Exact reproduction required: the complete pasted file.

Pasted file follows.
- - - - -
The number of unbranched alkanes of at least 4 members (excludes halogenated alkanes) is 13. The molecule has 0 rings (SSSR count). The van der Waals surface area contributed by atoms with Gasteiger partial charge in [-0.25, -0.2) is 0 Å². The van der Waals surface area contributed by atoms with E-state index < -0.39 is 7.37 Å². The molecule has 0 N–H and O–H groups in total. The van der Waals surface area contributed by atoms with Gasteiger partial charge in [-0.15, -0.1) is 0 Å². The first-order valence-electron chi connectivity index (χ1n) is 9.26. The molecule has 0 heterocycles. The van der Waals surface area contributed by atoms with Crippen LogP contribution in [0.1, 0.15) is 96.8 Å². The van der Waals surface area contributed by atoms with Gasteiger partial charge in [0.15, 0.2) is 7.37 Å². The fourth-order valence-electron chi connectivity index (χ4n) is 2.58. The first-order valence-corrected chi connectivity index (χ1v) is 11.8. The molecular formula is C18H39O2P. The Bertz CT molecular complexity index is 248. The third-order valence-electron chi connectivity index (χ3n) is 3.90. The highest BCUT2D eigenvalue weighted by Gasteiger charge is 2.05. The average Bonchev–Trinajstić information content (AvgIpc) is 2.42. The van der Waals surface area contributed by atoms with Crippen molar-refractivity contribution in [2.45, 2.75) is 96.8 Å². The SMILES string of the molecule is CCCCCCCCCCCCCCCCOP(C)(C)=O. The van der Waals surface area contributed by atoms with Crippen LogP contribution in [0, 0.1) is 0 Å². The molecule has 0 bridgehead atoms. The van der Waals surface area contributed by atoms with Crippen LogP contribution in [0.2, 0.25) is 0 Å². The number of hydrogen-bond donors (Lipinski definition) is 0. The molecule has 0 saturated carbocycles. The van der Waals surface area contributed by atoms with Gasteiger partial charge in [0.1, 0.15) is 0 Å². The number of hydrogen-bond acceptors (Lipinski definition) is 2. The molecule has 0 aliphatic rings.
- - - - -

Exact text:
The number of unbranched alkanes of at least 4 members (excludes halogenated alkanes) is 13. The molecule has 0 rings (SSSR count). The van der Waals surface area contributed by atoms with Gasteiger partial charge in [-0.25, -0.2) is 0 Å². The van der Waals surface area contributed by atoms with E-state index < -0.39 is 7.37 Å². The molecule has 0 N–H and O–H groups in total. The van der Waals surface area contributed by atoms with Gasteiger partial charge in [-0.15, -0.1) is 0 Å². The first-order valence-electron chi connectivity index (χ1n) is 9.26. The molecule has 0 heterocycles. The van der Waals surface area contributed by atoms with Crippen LogP contribution in [0.1, 0.15) is 96.8 Å². The van der Waals surface area contributed by atoms with Gasteiger partial charge in [0.15, 0.2) is 7.37 Å². The fourth-order valence-electron chi connectivity index (χ4n) is 2.58. The first-order valence-corrected chi connectivity index (χ1v) is 11.8. The molecular formula is C18H39O2P. The Bertz CT molecular complexity index is 248. The third-order valence-electron chi connectivity index (χ3n) is 3.90. The highest BCUT2D eigenvalue weighted by Gasteiger charge is 2.05. The average Bonchev–Trinajstić information content (AvgIpc) is 2.42. The van der Waals surface area contributed by atoms with Crippen molar-refractivity contribution in [2.45, 2.75) is 96.8 Å². The SMILES string of the molecule is CCCCCCCCCCCCCCCCOP(C)(C)=O. The van der Waals surface area contributed by atoms with Crippen LogP contribution in [0, 0.1) is 0 Å². The molecule has 0 bridgehead atoms. The van der Waals surface area contributed by atoms with Crippen LogP contribution in [0.2, 0.25) is 0 Å². The number of hydrogen-bond donors (Lipinski definition) is 0. The molecule has 0 saturated carbocycles. The van der Waals surface area contributed by atoms with Gasteiger partial charge in [0.1, 0.15) is 0 Å². The number of hydrogen-bond acceptors (Lipinski definition) is 2. The molecule has 0 aliphatic rings.